Adam Taliaferro

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Adam Taliaferro (born January 1, 1982, in Moon Township, Pennsylvania), is a former American football player whose recovery from a paralyzing spinal cord injury sustained while playing cornerback for the Penn State Nittany Lions gained national media attention.

Growing up in Voorhees Township, New Jersey,[1] he was a standout running back and cornerback for the Eastern High School Vikings. In two years of varsity football at Eastern High School, he averaged 9.4 yards per carry, racking up 62 touchdowns, and seven interceptions. Taliaferro was also a four year varsity starter in basketball, and set his school's record in the high jump at 6' 6".

Penn State career[edit]

In 2000, Taliaferro joined the Penn State Nittany Lions football team as one of the top-rated[citation needed] freshmen of their 2000 recruiting class. Taliaferro earned playing time as a true freshman for Joe Paterno's Nittany Lions, despite Paterno's well-documented tendency to redshirt freshman players.

On September 23, 2000, while playing in only the fifth game of his college career, Taliaferro sustained a career-ending spinal cord injury while tackling tailback Jerry Westbrooks during Penn State's game versus Ohio State. Taliaferro's helmet had hit Westbrooks' knee during the tackle, bursting the fifth cervical vertebra in his neck and bruising his spinal cord.[2] Unable to control his fall, the crown of his helmet hit the turf and his body rolled awkwardly over his neck. Taliaferro was paralyzed on the hit, which left him with no movement from the neck down.

Recovery[edit]

Taliaferro had surgery at the Ohio State Medical Center to fuse his C-5 vertebrate. After successful surgery, Taliaferro was airlifted back to Thomas Jefferson University Hospital in Philadelphia, Pennsylvania to begin his recovery. Although surgery was successful, Taliaferro was only given a 3% chance of ever walking again.[2]

He began his well-publicized rehab at Magee Rehabilitation Hospital in Philadelphia, Pennsylvania. After eight months of rehab, Taliaferro had learned to walk again.

Return to Penn State[edit]

Taliaferro returned to Penn State less than a year after his injury. He led the Penn State Nittany Lions football team onto Beaver Stadium's field for the first game of the 2001 season against the Miami Hurricanes in front of a record crowd of 109,313. Taliaferro skipped, then jogged onto the field in front of an emotional Penn State crowd.

He remained part of the football team as a student-assistant coach under Joe Paterno. Taliaferro earned a Bachelor of Science in Labor and Industrial Relations from Penn State in 2005.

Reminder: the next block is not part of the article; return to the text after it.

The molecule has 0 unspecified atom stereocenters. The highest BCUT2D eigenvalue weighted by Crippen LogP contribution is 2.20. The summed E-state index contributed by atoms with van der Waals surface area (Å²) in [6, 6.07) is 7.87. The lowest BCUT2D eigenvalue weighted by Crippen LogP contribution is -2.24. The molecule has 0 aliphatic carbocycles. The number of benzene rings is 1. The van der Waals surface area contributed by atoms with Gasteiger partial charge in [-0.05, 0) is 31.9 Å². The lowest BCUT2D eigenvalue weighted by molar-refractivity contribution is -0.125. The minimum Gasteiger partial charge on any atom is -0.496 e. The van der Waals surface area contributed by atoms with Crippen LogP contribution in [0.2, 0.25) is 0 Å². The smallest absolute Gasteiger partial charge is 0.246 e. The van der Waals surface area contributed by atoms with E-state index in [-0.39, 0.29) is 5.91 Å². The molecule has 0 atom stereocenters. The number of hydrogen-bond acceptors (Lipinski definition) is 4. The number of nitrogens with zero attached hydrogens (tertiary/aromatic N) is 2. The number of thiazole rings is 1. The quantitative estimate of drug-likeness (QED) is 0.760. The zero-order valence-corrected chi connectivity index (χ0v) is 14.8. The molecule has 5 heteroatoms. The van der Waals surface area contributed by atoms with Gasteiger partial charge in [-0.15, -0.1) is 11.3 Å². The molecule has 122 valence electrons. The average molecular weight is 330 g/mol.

Miracle in the Making & The Adam Taliaferro Foundation[edit]

In 2001, a book was written by Sam Carchidi and Scott Brown to chronicle Taliaferro's life and recovery, entitled Miracle in the Making.

Taliaferro created his own foundation to help support others with spinal cord injuries. The foundation was created in 2001, and continues to grow each year. The foundation has been said to raise over $80,000 per year for spinal cord injuries.

In 2008, he was named the recipient of the Philadelphia Sports Writers Association "Humanitarian Award".

Personal[edit]

Taliaferro enrolled at Rutgers School of Law–Camden in Camden, New Jersey. He earned his J.D. in May 2008 and worked as a lawyer at Duane Morris in the firm's Cherry Hill office for five years.[2][3] In September 2012, he joined pharmaceutical company Bristol-Myers Squibb as a healthcare advocate, focusing on mental health, oncology, and HIV products.[4] Taliaferro also runs his own foundation which helps student athletes with head or spinal injuries[2] and is a motivational speaker, doing corporate appearances and speaking at schools.[citation needed]

On November 8, 2011, he was elected to serve on the Gloucester County Board of Chosen Freeholders.[5] A resident of Woolwich Township, he assumed office on January 6, 2012.[6]

In the spring of 2012, he was elected to the Board of Trustees at his alma mater.

References[edit]

  1. ^ Kindred, David. "One amazing freshman", The Sporting News, August 27, 2001. Accessed March 17, 2011. "For three months, from October 6 past his 19th birthday on New Year's Day to January 5, Taliaferro underwent rehabilitation therapy at the Magee Rehabilitation Center in Philadelphia, 15 miles from his home in Voorhees, N.J."
  2. ^ a b c d Weber, Jim (19 July 2010). "Finding Adam Taliaferro: 10 years later, devastating injury spawns professional passion". Retrieved 21 July 2010. 
  3. ^ http://www.duanemorris.com/pressreleases/adam_taliaferro_joins_cherry_hill_office_3736.html
  4. ^ http://www.bizjournals.com/philadelphia/blog/jeff-blumenthal/2012/09/former-penn-state-player-taliaferro.html
  5. ^ Via Associated Press. "Former Penn State footballer Adam Taliaferro gains seat as Gloucester County freeholder", The Trentonian, November 9, 2011. Accessed January 8, 2012. "Former Penn State football player Adam Taliaferro was elected to the Gloucester County Board of Freeholders last night. Taliaferro made an inspirational recovery from a paralyzing game injury 11 years ago and has now successfully been elected in New Jersey for the first time. Taliaferro ran as a Democrat."
  6. ^ Romalino, Carly Q. "Freeholder-elect Taliaferro admits to pre-swearing-in jitters", Gloucester County Times, January 3, 2012. Accessed January 8, 2012. "“There are some nerves, but I am confident,” said Taliaferro, of Woolwich Township. “When I first sit down, for me, it’s finally time to do work. To have the opportunity to get started is really going to be exciting to me.”"

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